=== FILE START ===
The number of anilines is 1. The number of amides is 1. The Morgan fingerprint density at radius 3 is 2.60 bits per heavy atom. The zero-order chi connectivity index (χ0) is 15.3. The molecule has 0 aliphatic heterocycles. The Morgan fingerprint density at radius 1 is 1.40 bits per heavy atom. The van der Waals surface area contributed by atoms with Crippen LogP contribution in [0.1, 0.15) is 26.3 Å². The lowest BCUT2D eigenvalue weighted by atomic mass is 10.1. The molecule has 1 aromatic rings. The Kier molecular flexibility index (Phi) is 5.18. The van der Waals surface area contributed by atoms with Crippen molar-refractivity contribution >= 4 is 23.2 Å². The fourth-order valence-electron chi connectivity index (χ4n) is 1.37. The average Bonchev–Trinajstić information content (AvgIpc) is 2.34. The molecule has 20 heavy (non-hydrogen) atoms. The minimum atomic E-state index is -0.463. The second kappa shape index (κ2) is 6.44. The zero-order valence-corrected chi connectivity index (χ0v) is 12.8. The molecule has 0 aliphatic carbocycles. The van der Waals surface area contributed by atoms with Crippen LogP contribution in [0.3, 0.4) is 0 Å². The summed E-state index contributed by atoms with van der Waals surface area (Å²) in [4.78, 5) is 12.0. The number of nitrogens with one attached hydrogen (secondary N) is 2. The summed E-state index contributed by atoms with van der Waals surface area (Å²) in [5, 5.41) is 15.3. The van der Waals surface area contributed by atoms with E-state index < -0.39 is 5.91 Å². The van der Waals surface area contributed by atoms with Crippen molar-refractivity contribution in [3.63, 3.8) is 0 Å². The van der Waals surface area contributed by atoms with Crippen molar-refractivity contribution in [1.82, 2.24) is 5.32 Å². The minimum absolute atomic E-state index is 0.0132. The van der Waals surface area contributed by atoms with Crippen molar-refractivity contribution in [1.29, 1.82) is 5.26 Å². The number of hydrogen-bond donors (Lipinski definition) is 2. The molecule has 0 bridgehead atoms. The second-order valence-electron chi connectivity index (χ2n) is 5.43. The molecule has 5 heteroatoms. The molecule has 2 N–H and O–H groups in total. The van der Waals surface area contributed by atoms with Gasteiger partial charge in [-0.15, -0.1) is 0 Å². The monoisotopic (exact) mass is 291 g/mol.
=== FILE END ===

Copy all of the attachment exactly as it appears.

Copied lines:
The number of anilines is 1. The number of amides is 1. The Morgan fingerprint density at radius 3 is 2.60 bits per heavy atom. The zero-order chi connectivity index (χ0) is 15.3. The molecule has 0 aliphatic heterocycles. The Morgan fingerprint density at radius 1 is 1.40 bits per heavy atom. The van der Waals surface area contributed by atoms with Crippen LogP contribution in [0.1, 0.15) is 26.3 Å². The lowest BCUT2D eigenvalue weighted by atomic mass is 10.1. The molecule has 1 aromatic rings. The Kier molecular flexibility index (Phi) is 5.18. The van der Waals surface area contributed by atoms with Crippen molar-refractivity contribution >= 4 is 23.2 Å². The fourth-order valence-electron chi connectivity index (χ4n) is 1.37. The average Bonchev–Trinajstić information content (AvgIpc) is 2.34. The molecule has 20 heavy (non-hydrogen) atoms. The minimum atomic E-state index is -0.463. The second kappa shape index (κ2) is 6.44. The zero-order valence-corrected chi connectivity index (χ0v) is 12.8. The molecule has 0 aliphatic carbocycles. The van der Waals surface area contributed by atoms with Crippen LogP contribution in [0.3, 0.4) is 0 Å². The summed E-state index contributed by atoms with van der Waals surface area (Å²) in [4.78, 5) is 12.0. The number of nitrogens with one attached hydrogen (secondary N) is 2. The summed E-state index contributed by atoms with van der Waals surface area (Å²) in [5, 5.41) is 15.3. The van der Waals surface area contributed by atoms with E-state index < -0.39 is 5.91 Å². The van der Waals surface area contributed by atoms with Crippen molar-refractivity contribution in [3.63, 3.8) is 0 Å². The van der Waals surface area contributed by atoms with Crippen molar-refractivity contribution in [1.82, 2.24) is 5.32 Å². The minimum absolute atomic E-state index is 0.0132. The van der Waals surface area contributed by atoms with Crippen molar-refractivity contribution in [1.29, 1.82) is 5.26 Å². The number of hydrogen-bond donors (Lipinski definition) is 2. The molecule has 0 bridgehead atoms. The second-order valence-electron chi connectivity index (χ2n) is 5.43. The molecule has 5 heteroatoms. The molecule has 2 N–H and O–H groups in total. The van der Waals surface area contributed by atoms with Gasteiger partial charge in [-0.15, -0.1) is 0 Å². The monoisotopic (exact) mass is 291 g/mol.